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Dr. Clotilde P. Garcia Papers

Identifier: Coll-27

Dr. Clotilde P. Garcia's papers contain genealogical data for the churches and towns of colonial Northern Mexico including the province of Nuevo Santander, as well as minutes, correspondence, and other materials from the Spanish American Genealogical Association (SAGA) and other civic organizations in which she was involved. It also contains her personal correspondence and information about her scholarship activities.


  • Unknown


Language of Materials

The materials in this collection are in English and Spanish.

Conditions Governing Access

No restrictions

Conditions Governing Use

This material is made available for use in research, teaching, and private study, pursuant to U.S. Copyright law. The user assumes full responsibility for any use of the materials, including but not limited to taking precautions against infringement of copyright and respecting the publication rights of reproduced materials. All rights are reserved and retained regardless of current or future development or laws that may apply to fair use standards. Any materials used should be fully credited with their source according to the example given in the Preferred Citation note. Requests for assistance with citations and images of publication quality should be directed to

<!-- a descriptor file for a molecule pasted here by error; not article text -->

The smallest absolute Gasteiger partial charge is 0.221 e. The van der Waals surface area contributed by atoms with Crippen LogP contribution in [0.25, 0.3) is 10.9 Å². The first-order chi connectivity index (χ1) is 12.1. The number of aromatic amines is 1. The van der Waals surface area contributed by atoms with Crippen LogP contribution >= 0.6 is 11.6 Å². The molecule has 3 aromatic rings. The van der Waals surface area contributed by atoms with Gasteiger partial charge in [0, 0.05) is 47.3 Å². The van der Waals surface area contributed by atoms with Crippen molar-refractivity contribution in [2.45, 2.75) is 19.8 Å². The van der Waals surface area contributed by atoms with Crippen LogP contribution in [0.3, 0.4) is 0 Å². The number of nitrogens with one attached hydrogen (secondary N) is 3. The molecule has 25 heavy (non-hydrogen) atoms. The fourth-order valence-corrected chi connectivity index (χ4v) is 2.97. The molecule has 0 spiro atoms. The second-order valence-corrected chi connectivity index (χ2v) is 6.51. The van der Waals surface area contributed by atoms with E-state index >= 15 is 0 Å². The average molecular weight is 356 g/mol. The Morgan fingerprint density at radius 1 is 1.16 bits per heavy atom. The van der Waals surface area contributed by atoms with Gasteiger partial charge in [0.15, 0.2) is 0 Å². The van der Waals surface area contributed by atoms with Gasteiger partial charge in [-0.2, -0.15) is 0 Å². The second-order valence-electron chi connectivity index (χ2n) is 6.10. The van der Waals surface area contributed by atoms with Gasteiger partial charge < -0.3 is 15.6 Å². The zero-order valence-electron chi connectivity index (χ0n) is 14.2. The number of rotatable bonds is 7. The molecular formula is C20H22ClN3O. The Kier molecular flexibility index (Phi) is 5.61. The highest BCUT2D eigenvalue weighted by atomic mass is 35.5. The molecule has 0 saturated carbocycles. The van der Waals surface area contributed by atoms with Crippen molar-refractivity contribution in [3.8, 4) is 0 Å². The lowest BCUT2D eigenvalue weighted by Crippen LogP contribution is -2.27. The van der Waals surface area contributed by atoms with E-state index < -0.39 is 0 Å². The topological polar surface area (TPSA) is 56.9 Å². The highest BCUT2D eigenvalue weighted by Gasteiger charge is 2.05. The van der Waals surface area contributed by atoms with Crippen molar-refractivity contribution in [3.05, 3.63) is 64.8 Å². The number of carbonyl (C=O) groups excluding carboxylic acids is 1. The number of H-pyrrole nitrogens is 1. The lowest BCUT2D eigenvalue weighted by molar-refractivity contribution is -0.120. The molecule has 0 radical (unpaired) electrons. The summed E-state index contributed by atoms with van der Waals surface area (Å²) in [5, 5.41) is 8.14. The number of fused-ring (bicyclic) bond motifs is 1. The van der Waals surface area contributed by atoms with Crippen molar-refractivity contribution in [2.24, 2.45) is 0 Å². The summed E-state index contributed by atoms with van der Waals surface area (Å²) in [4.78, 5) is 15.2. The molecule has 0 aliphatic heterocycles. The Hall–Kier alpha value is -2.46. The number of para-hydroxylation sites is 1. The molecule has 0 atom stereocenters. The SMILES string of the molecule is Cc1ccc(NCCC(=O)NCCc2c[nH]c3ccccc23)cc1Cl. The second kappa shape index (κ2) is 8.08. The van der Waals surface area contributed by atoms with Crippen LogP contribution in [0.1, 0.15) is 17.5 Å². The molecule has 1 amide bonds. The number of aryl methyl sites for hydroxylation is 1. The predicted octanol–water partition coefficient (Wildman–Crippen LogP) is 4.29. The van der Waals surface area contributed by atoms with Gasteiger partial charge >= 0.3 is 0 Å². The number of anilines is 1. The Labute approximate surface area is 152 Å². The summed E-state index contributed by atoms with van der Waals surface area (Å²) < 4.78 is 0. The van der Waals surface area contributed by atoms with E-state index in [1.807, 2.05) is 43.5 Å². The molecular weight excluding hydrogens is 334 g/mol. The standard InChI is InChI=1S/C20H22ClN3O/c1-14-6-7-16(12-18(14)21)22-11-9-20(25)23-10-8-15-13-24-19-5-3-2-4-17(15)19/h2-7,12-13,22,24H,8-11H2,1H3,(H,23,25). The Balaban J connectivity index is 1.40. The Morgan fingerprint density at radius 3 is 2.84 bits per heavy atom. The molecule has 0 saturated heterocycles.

106 Boxes ; 45.5 linear feet


This is a collection of documents from Corpus Christi luminary Dr. Clotilde P. Garcia, who was a physician, teacher, historian, genealogist, political activist, and club woman. Dr. Garcia was the sister of Dr. Hector P. Garcia but carved her own distinct path next to his. This collection contains biographical material, correspondence, original research, published articles, maps, archival information from Mexico, birth and death records, association and club records, photographs, and scrapbooks.

Biographical / Historical

While this collection primarily concerns Dr. Clotilde P. Garcia and her impressive list of accomplishments, it also contains significant research into the Northern Mexico and South Texas regions shortly after the area was first settled by Europeans. Some photocopied documents are rumored to be the only copies after flooding destroyed much of the archive they were copied from. The collection contains extensive genealogical information about early Spanish settlements and birth and death records. It also contains organizational records from a wide variety of the causes Dr. Clotilde P. Garcia championed.